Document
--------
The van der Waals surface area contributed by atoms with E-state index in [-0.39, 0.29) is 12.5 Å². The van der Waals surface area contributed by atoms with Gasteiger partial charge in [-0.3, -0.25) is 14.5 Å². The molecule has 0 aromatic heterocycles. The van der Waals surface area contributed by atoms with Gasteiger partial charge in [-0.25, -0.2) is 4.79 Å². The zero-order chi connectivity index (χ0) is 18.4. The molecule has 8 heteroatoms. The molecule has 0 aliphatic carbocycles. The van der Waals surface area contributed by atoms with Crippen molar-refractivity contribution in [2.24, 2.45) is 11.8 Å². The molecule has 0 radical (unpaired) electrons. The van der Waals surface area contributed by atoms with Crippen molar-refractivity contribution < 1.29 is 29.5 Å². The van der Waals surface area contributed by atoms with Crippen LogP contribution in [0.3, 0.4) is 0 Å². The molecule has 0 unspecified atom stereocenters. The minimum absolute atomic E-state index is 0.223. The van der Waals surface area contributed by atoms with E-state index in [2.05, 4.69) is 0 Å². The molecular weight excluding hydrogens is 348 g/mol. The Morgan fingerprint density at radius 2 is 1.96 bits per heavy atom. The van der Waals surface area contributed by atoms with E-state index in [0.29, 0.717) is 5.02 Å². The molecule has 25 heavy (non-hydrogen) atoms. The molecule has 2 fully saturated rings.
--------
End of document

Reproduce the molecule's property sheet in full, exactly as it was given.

The van der Waals surface area contributed by atoms with E-state index in [-0.39, 0.29) is 12.5 Å². The van der Waals surface area contributed by atoms with Gasteiger partial charge in [-0.3, -0.25) is 14.5 Å². The molecule has 0 aromatic heterocycles. The van der Waals surface area contributed by atoms with Gasteiger partial charge in [-0.25, -0.2) is 4.79 Å². The zero-order chi connectivity index (χ0) is 18.4. The molecule has 8 heteroatoms. The molecule has 0 aliphatic carbocycles. The van der Waals surface area contributed by atoms with Crippen molar-refractivity contribution in [2.24, 2.45) is 11.8 Å². The molecule has 0 radical (unpaired) electrons. The van der Waals surface area contributed by atoms with Crippen molar-refractivity contribution < 1.29 is 29.5 Å². The van der Waals surface area contributed by atoms with Crippen LogP contribution in [0.3, 0.4) is 0 Å². The molecule has 0 unspecified atom stereocenters. The minimum absolute atomic E-state index is 0.223. The van der Waals surface area contributed by atoms with E-state index in [2.05, 4.69) is 0 Å². The molecular weight excluding hydrogens is 348 g/mol. The Morgan fingerprint density at radius 2 is 1.96 bits per heavy atom. The van der Waals surface area contributed by atoms with E-state index in [0.29, 0.717) is 5.02 Å². The molecule has 25 heavy (non-hydrogen) atoms. The molecule has 2 fully saturated rings.